When I had my first baby a few years back, I was clueless about baby sleep. And boy, did I suffer for it. As well as spending the best part of a year sleep-deprived and strung out, I was an emotional wreck, constantly beating myself up for not having a baby that ‘slept through the night’.
The holy grail?
Looking back now, I know I made some rookie mum sleep mistakes that prevented any of us from getting a decent kip in those early months.
But to be honest, the biggest mistake I made during all that time was treating a full night of sleep like it was some sort of holy grail.
Don’t get me wrong: if I had a baby now, I’d still be yearning for a decent night’s sleep. But I wouldn’t be all stressed out about it.
I’m sure the way I obsessed about sleep made the whole situation a billion times worse. In fact, if I’d known a few things back then, I would have spent less time worrying about sleep and more time accepting my little night-guy for the baby he was.
Here are 7 baby sleep mistakes I made:
1. I had no idea about sleep
I didn’t know the first thing about baby sleep cycles or what babies actually needed when it came to sleep. This meant I did a number of things that completely backfired when it came to sorting my baby’s sleep out, like keeping him awake for too long between naps or putting him to bed later at night so he’d sleep for a better stretch. Big mistakes. Big. Huge.
2. I tried to make my baby fit the book
I read a stack of baby sleep books and tore my hair out over every one of them. It took me ages to figure out that these books weren’t designed for my baby, who had his own little temperament and needed a tailored approach, not a textbook one. Treating these books as gospel made me feel like my baby was broken and that I was failing in the sleep department. But the truth was, he had his own sleep style, and there was nothing wrong with either of us – just my approach.
3. I stressed too much about bad habits
My baby used to love being rocked and fed to sleep, but I was warned constantly about the rod I was creating for my back. This meant I beat myself up for enjoying watching him fall asleep in my arms and put us both through hell trying to get him to fall asleep without me, way before he was ready. Now I know that there was nothing wrong with helping my baby fall asleep, and I could have tweaked things gently and gradually to help him get there on his own.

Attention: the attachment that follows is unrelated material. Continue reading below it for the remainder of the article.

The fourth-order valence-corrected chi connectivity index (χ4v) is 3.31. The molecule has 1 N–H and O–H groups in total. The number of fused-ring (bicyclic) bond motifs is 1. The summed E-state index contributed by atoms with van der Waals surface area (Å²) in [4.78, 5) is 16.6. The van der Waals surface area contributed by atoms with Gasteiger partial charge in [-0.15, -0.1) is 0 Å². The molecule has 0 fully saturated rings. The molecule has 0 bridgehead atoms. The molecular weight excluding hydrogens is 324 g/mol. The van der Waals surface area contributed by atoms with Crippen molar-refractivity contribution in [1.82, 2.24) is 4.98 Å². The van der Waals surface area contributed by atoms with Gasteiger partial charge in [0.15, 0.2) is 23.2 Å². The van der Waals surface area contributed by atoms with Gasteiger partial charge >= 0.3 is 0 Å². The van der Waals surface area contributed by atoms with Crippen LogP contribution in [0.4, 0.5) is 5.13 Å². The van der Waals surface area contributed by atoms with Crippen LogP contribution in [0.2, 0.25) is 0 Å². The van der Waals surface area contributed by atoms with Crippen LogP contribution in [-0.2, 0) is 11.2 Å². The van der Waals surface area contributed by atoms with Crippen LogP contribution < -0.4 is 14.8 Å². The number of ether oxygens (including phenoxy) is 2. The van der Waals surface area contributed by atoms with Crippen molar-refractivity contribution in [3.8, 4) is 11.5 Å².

4. I didn’t know about the help available
Back when I was exhausted and desperate, I didn’t know about the services and help around for sleep-deprived mums, like private sleep consulting and sleep school. Believe me, if I’d known back then that you could take your wakeful baby to some other place, where they help you get sleep on track PLUS let you slumber for more than 45 minutes in a row, I would have been at their door, suitcase in hand.
5. I bought into the hype
When it comes to sleep, every parent is looking for the miracle fix that gets their baby to suddenly love it. I was no exception to this, and bought into every sleep gimmick going: the lullaby machines, the sleep CDs, the special sleeping bags. My shelves were lined with the latest books promising sleep solutions. Nothing worked. And my wallet was lighter than it had ever been.
6. I compared with other mums
Every mum I met seemed to have a perfect sleeper for a baby, and I couldn’t help but compare myself with them, which left me feeling seriously inferior. Once I was past my sleep-deprived fog, I realised that all babies come with their own sleep style and habits, so comparing the baby that goes down every night from 7pm-7am with my little night owl was a pointless and painful task.
7. I worried too much about sleep
It’s hard to avoid getting obsessed about sleep when you’re not getting any. In fact, when you have a new baby, sleep seems to be the focal point of every conversation, even with complete strangers. But I wasted way too much time and energy stressing out about sleep and what I should have been doing differently, when in fact those months passed in the blink of an eye, and my baby learned to sleep in his own time.
Find out more about how much sleep your baby needs, and when help is needed, here > http://babyolo.gy/2s91ifE
Posted by Babyology on Thursday, 15 June 2017
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